John Cage with prepared piano. Photo by Ross Welser c. 1950
Merce Cunningham conducting John Cage's Concert for Piano and Orchestra, 1958

The Innovator

Throughout his career, Merce Cunningham embraced technology in his work from early experiments with television and video to the use of computers, body sensors, and motion capture technology. These tools allowed him to sculpt, animate, and choreograph dance in entirely new ways and reimagine his understanding of the human body. In the 1990s, Cunningham pioneered the use of the computer as a choreographic tool. The software DanceForms could model and animate the human form, allowing Cunningham to visualize sequences and phrases of dance on screen, which he would then translate to a dancer's body.

“It expands what we think we can do,” Cunningham commented about this process. “I think normally the mind gets in the way and says, You can't do that.”

 

The Film Producer

In the 1970s and 80s, Cunningham became interested in creating dance works specifically to be filmed by a camera. Along with filmmakers Charles Atlas and Elliot Caplan, he developed imaginative new ways to capture and present the medium of dance through moving image. At the core of this strategy was the repositioning of the camera as the key part of the choreography, rather than a mere witness to the action. Through video, Cunningham could change perspective, move the camera through the studio, focus on unusual details, adjust scale and tempo, interweave scenes, and surround the viewing audience with movement. Utilizing unusual editing techniques and image manipulation, Cunningham and his collaborators invented a new genre of dance expression, continually pushing its practice in unexpected directions.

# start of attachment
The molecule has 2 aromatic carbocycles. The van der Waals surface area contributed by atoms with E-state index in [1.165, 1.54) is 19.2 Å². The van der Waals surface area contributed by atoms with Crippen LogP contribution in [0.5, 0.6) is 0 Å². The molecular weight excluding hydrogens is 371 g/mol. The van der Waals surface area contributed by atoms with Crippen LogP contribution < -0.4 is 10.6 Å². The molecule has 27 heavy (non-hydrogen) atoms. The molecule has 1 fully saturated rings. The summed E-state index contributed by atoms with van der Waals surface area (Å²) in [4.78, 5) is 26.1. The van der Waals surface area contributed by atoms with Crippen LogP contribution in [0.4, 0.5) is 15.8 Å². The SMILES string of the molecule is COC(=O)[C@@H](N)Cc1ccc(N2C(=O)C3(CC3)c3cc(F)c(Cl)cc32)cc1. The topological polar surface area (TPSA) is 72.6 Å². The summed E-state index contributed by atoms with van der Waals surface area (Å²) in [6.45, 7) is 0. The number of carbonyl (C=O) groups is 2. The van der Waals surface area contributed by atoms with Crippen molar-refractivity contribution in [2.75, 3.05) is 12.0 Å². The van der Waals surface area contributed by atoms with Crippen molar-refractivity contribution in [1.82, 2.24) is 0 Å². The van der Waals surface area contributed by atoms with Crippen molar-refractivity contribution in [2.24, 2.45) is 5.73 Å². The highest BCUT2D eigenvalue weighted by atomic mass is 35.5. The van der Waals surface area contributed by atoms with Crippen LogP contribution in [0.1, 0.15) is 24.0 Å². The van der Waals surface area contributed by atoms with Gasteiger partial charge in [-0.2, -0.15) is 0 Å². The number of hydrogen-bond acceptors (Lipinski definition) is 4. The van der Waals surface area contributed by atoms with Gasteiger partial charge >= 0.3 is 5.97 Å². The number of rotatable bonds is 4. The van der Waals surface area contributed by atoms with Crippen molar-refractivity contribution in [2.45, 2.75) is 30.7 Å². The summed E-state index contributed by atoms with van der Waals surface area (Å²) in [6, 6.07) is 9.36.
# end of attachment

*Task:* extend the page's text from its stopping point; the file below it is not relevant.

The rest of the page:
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The Teacher

Multiple generations of dancers learned their craft from Merce Cunningham, often through classes he led in his New York studio. His rigorous and physically exacting technique explored, among other things, the idea of individual body parts operating independently of each other.

His philosophical teachings were just as influential. He taught his dancers to question commonly held assumptions about dance and the arts, inspiring legions of students through his commitment to experimentation and risk taking. And many with whom he worked would go on to become choreographic innovators in their own right.

One of the most fearless inspired artists of our times, Merce Cunningham's career was defined by discovery. Across seven decades, he reshaped dance into a new kind of art form, deeply influencing visual art, film, and music along the way. His ideas, artistry, and discipline continue to resonate with artists worldwide. Thanks to Cunningham and his collaborators, we live in a time of electrifying artistic convergence, a place where rigor and freedom can coexist in a common time.

"Merce Cunningham" from "Southbank Show" directed by Geoff Dunlop © 1980 London Weekend Television

 

Read the Biography

Download Merce's Biography here.